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Native-owned consulting firm on fast track

BETHESDA, Md. – Master Key Consulting recently won two contracts worth a total of $20.6 million to provide information technology management services for the U.S. Department of Justice’s Office of Justice Programs and training and user support services to the Office of Audit, Assessment and Management.

In eight short years, Master Key’s founder, CEO, Jonathan Wilber, has brought the company from a small 8(a) business to the top American Indian-owned business in the state of Maryland – and the 21st largest in the U.S., according to

Both five-year contracts are with the DoJ; one is a $3.7 million contract to provide training and user support services within a new office at OJP – the Office of Audit, Assessment and Management – and the other is a $16.9 million contract to provide information technology management services for the OJP. “What is most exciting for us is that we were competing in both instances against companies that are much larger than us. We competed against Northrop Grumman, Unisys and IBM for those projects and beat them because of our past performance and recommendations from our federal customers,” Wilber said.

“As the economy declines and as government spending has moved over the last six years into defense and out of the discretionary programs, we are finding that larger businesses are starting to play in our space and, for the most part, there is now no such thing as a medium-sized business. They have been gobbled up by the big guys who, instead of competing for federal marketplace share, are buying their way into it.

“So, small companies like Master Key, with 140 people, are competing against large companies – like Booz Allen Hamilton, at 50-plus thousand people, and Lockheed Martin – for work that would traditionally be ours.”

Wilber said he has made it a priority to have a diverse stream of projects, clients, partners and revenues so the company can continue to flourish – even if any one of those things doesn’t go their way. Master Key is located in Bethesda, with regional offices in St. Louis and in Beaverton, Ore. With employees in 11 states and the District of Columbia, the company continues to grow and has won federal contracts totaling more than $100 million in the past eight years.

“One of the most exciting things for us is working at 191 BIA offices across the country. We have Master Key people supporting those federal offices and helping them with their information technology support, keeping their networks running, their monitors on and their printers un-jammed. We also have a booming commercial business with companies like Coca-Cola, Anheuser-Busch and the Ritz-Carlton.

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“Coming from my reservation, where I am a member of the Menominee Indian Tribe of Wisconsin, we are pretty proud of where we are today. We have been blessed with good luck and the ability to use the fear of failure as a motivator and not as something that keeps us penned up in our offices unwilling to try things. When I look around and see a university president, an appointee from the Clinton administration, medical doctors and lawyers who are all on our staff working hard to build a different kind of company – that is exciting for me.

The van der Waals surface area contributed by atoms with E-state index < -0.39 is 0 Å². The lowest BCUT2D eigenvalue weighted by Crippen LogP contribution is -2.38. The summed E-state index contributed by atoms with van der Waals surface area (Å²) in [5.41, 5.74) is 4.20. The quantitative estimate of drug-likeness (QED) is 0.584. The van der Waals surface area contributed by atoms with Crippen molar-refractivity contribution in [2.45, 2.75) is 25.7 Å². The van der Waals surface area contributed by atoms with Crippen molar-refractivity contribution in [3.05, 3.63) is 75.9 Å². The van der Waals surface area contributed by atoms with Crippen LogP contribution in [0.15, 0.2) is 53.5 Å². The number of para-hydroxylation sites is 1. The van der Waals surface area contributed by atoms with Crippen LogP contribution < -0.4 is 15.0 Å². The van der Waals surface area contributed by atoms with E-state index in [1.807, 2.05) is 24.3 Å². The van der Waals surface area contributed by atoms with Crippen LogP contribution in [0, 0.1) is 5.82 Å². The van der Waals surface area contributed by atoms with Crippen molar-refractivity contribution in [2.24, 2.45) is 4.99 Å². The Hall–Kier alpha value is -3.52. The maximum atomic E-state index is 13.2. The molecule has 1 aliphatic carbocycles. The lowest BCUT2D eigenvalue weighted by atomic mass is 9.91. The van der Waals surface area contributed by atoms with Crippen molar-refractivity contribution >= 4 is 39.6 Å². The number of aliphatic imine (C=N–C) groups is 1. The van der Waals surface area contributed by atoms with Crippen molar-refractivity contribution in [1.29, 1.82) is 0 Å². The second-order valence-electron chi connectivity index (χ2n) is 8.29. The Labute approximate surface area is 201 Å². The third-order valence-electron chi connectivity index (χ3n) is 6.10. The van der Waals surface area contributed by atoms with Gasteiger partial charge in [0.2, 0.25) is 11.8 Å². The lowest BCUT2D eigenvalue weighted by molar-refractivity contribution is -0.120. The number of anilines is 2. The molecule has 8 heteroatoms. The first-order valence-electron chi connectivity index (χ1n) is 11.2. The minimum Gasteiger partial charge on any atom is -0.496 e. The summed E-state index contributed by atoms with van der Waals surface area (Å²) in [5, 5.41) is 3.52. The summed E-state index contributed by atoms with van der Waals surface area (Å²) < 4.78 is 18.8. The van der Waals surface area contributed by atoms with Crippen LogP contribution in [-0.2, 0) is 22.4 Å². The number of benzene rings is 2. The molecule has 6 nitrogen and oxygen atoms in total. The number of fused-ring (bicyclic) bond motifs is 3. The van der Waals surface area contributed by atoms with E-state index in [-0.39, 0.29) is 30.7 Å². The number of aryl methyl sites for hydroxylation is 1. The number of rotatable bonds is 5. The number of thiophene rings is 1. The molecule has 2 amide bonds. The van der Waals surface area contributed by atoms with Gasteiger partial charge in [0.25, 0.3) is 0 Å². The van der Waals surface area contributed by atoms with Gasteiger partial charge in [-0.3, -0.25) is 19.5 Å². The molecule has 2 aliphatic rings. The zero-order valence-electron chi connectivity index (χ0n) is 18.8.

“I will be 40 in March – for a young man from the poorest county in Wisconsin to have an opportunity to be a part of this is cool. Sometimes I forget that I am the owner. We have a great company and great folks,” Wilber said.

Master Key offers grants management consulting, IT services, communications and marketing, and grant monitoring and evaluation. A natural niche for Wilber and his staff – the company works with agencies and organizations serving American Indian people.

Wilber attended Marquette University in Milwaukee, Wis., and received a Bachelor of Science degree in management from Cardinal Stritch University, also in Milwaukee.

“We have never relied on our 8(a) status to make us successful,” he said. “Each year, since we started in 2000, less than 20 percent of our work has come to us because we are a minority-owned business. We have competed and won by having a good track record and delivering on time and within budget. We have a great team – everyone from school bus drivers to university presidents make up our company. I am a firm believer in hiring people who are smarter than me and getting out of their way to let them do the job – we have been very successful at that.”

He formerly served as the director of human resources for the Menominee Tribe, finance manager and an IT instructor at the College of Menominee Nation, the chairman of the Menominee Tribal Gaming Commission, and as an administrator at the Menominee Tribe’s substance abuse treatment center.

“It all came from seeing a need, doing some research on how to become a federal contractor and figuring out the things that needed to be put in place – and how we could make it all happen,” he said.

For more information, or to contact Master Key, visit